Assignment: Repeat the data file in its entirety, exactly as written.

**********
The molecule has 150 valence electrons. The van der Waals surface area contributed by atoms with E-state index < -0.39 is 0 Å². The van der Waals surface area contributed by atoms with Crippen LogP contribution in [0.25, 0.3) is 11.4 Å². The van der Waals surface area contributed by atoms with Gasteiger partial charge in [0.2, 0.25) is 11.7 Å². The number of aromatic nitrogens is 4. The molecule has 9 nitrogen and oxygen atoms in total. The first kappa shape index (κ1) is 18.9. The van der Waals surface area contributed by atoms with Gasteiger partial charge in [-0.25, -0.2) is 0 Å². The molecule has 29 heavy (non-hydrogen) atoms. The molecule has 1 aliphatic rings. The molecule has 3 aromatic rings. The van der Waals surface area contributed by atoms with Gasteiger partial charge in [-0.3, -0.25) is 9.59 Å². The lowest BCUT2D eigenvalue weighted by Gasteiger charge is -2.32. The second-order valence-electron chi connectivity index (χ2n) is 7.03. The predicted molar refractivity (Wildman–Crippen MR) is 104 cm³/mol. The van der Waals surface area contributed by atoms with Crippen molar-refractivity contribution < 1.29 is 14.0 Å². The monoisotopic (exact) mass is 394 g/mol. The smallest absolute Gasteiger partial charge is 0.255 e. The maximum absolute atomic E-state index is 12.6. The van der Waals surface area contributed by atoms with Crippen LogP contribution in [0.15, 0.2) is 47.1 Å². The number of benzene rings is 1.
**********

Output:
The molecule has 150 valence electrons. The van der Waals surface area contributed by atoms with E-state index < -0.39 is 0 Å². The van der Waals surface area contributed by atoms with Crippen LogP contribution in [0.25, 0.3) is 11.4 Å². The van der Waals surface area contributed by atoms with Gasteiger partial charge in [0.2, 0.25) is 11.7 Å². The number of aromatic nitrogens is 4. The molecule has 9 nitrogen and oxygen atoms in total. The first kappa shape index (κ1) is 18.9. The van der Waals surface area contributed by atoms with Gasteiger partial charge in [-0.25, -0.2) is 0 Å². The molecule has 29 heavy (non-hydrogen) atoms. The molecule has 1 aliphatic rings. The molecule has 3 aromatic rings. The van der Waals surface area contributed by atoms with Gasteiger partial charge in [-0.3, -0.25) is 9.59 Å². The lowest BCUT2D eigenvalue weighted by Gasteiger charge is -2.32. The second-order valence-electron chi connectivity index (χ2n) is 7.03. The predicted molar refractivity (Wildman–Crippen MR) is 104 cm³/mol. The van der Waals surface area contributed by atoms with Crippen molar-refractivity contribution < 1.29 is 14.0 Å². The monoisotopic (exact) mass is 394 g/mol. The smallest absolute Gasteiger partial charge is 0.255 e. The maximum absolute atomic E-state index is 12.6. The van der Waals surface area contributed by atoms with Crippen LogP contribution in [0.15, 0.2) is 47.1 Å². The number of benzene rings is 1.